A sight never before seen from Earth; the transit of Neptune’s moon Despina! (Credit: NASA/JPL Image processing & Copyright: Ted Stryk).

22.04.10-The Exotic World of Prometheus.

(Credit: NASA/ESA/Cassini).

(Credit: NASA/ESA/Cassini).

 The tiny shepherd world of Prometheus.

    The moons of Saturn continue to astound. The count now stands at 61, and one by one, NASA’s Cassini orbiter is giving us a close up look at these unique worlds, some for the first time. Last year, Cassini passed within 36,000 miles of Prometheus just the day after Christmas. Discovered by Voyager 1 in 1980, this shepherd moon dips within the F-ring once every 15 hour orbit. This fact is apparent as the oblong cratered surface on the 74 mile long moon is coated with a fine layer of dust, giving it a smooth appearance. The constant “plowing” of these moons through Saturn’s rings cause the grooves that we see, and also confines the F-ring. These images are especially satisfying to Carolyn Porco, lead scientist of the Cassini research team who was also on hand for the tiny moon’s initial discovery by Voyager in 1980. It’s likely that we won’t get another look at this bizarre shepherd moon for some years to come!

14.04.10: Milankovitch Cycles…On Titan?


(Credit: NASA/JPL/University of Arizona).

(Credit: NASA/JPL/University of Arizona).

An amazing sight; sunlight reflected off the Kraken Mare caught by Cassini! 

   NASA’s Cassini spacecraft has revealed an elusive mystery on the surface of Titan; namely, why does the northern hemisphere of the large moon contain numerous lake basins, while in the south they’re relatively scarce? Now, scientists at Caltech working with JPL think they may have an answer. These lakes show up as bright (empty) and dark (filled) patches as the Cassini spacecraft pings them with its Synthetic Aperture Radar (SAR). Of course, on Titan, the hydrologic chemical of choice is liquid ethane and methane, and it is thought that some transport mechanism results in a net flow imbalance between the two hemispheres. Seasons on Titan last roughly 15 years as it dances around Saturn in its 29.5 year orbit about the Sun. But simple seasonal drainage of about a meter per year couldn’t empty the 100 meter-plus deep basins in a single season. This also doesn’t account for the overall disparity in number of basins seen, both filled and unfilled. Instead, scientists point towards the eccentricity of Saturn’s orbit as the possible cause. Saturn’s eccentricity is 0.055, or a little over 5% deviation from a perfect circle. This would make for periodic inequalities in the seasons, much like what occurs on Earth. For example, the perihelion of Earth actually occurs in northern hemisphere winter, somewhat ameliorating the severity of the seasons. But the variation of eccentricity coupled with the obliquity of the planetary spin axis and the precession of the equinoxes can vary over geologic time scales, causing variations in the climate. This is known as the Milankovitch cycle, and is thought to be a major contributing factor to the onset of Ice Ages. On Titan, a similar process is thought to occur, resulting in a net imbalance over thousands of years in the methane flow cycles between the two hemispheres. We may now simply be observing Titan during an epoch when seasonal methane pooling favors the northern hemisphere. Whatever the case, Titan is proving to be a fascinating and changing world deserving of further scrutiny.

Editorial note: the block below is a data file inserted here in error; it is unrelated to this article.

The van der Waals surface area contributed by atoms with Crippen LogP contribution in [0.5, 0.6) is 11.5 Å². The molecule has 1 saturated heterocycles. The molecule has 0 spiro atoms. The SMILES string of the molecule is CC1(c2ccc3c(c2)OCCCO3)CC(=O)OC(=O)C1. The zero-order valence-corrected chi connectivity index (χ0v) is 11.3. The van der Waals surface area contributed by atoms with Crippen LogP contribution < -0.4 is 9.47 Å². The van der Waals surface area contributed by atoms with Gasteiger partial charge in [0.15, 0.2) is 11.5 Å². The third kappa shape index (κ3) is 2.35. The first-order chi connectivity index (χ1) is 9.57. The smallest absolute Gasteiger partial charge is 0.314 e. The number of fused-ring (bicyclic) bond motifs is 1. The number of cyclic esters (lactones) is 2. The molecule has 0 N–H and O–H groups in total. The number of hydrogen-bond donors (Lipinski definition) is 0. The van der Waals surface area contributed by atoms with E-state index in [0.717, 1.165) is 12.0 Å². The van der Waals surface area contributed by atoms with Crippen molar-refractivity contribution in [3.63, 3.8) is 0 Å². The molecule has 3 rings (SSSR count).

04.03.10: A Close Flyby of Phobos.

Phobos on a pass of Mars Express last July. (Credit: ESA/DLR/FU Berlin/G. Neukum).


 The European Space Agencies’ (ESA) Mars Express orbiter completed the closest ever flyby of the misshapen Martian moon, Phobos, but don’t expect to see any mind blowing pictures…yet. Part of a series of 12 flybys, last nights’ pass skimmed to worldlet by 67 km, allowing its feeble gravity to deflect the space probe by a tiny but perceptible amount. This will allow engineers on the ground to get an idea of the internal density and composition of Phobos. But to do so, all instruments must be silent, so scientists can isolate minute oscillations on the probes carrier signal via the Doppler Effect. But take heart; Mars Express will further probe the moon on future passes via its MARIS radar, and will have its cameras switched on during next weeks’ March 7th pass…expect more cool pics soon!

Hailing Phoenix.

The receding ice in the region of the Phoenix Lander as seen from HiRise. (Credit:NASA/JPL/Caltech/Texas A&M University.

The receding ice in the region of the Phoenix Lander as seen from HiRise. (Credit:NASA/JPL/Caltech/Texas A&M University.

This week, engineers at NASA’s Jet Propulsion Laboratory will begin listening for a very special phone call; that of the Phoenix Lander on the northern polar region of Mars. Spring is in the air on the northern hemisphere of Mars, and bets are on as to whether the Lander survived the bleak Martian winter. Already, the outlook isn’t stellar; Phoenix has more than likely been encased in CO2 ice for several months; and don’t forget, the Martian year and seasons are roughly twice as long as here on Earth! Add to the fact the Mars is close to aphelion in its relatively eccentric orbit, and the odds don’t look good.  To phone home, Phoenix will need to recharge its spent batteries to a point where its automated broadcasting can kick in; the solar angle is currently about the same as when scientists lost contact last year. If it does start transmitting, Mars Odyssey currently in orbit will be listening. Odyssey passes over the landing site about 10 times a day, and will listen in over the next few months.  The sixth successful landing on the Red Planet and only the third successful soft landing, Phoenix returned some first rate science, and gave us concrete evidence of water ice lurking just below the Martian soil. Now approaching opposition, Mars is rising low in the east just after dusk; more on that next week! For now, Let’s hope that Phoenix lives up to its namesake and rises from the dead!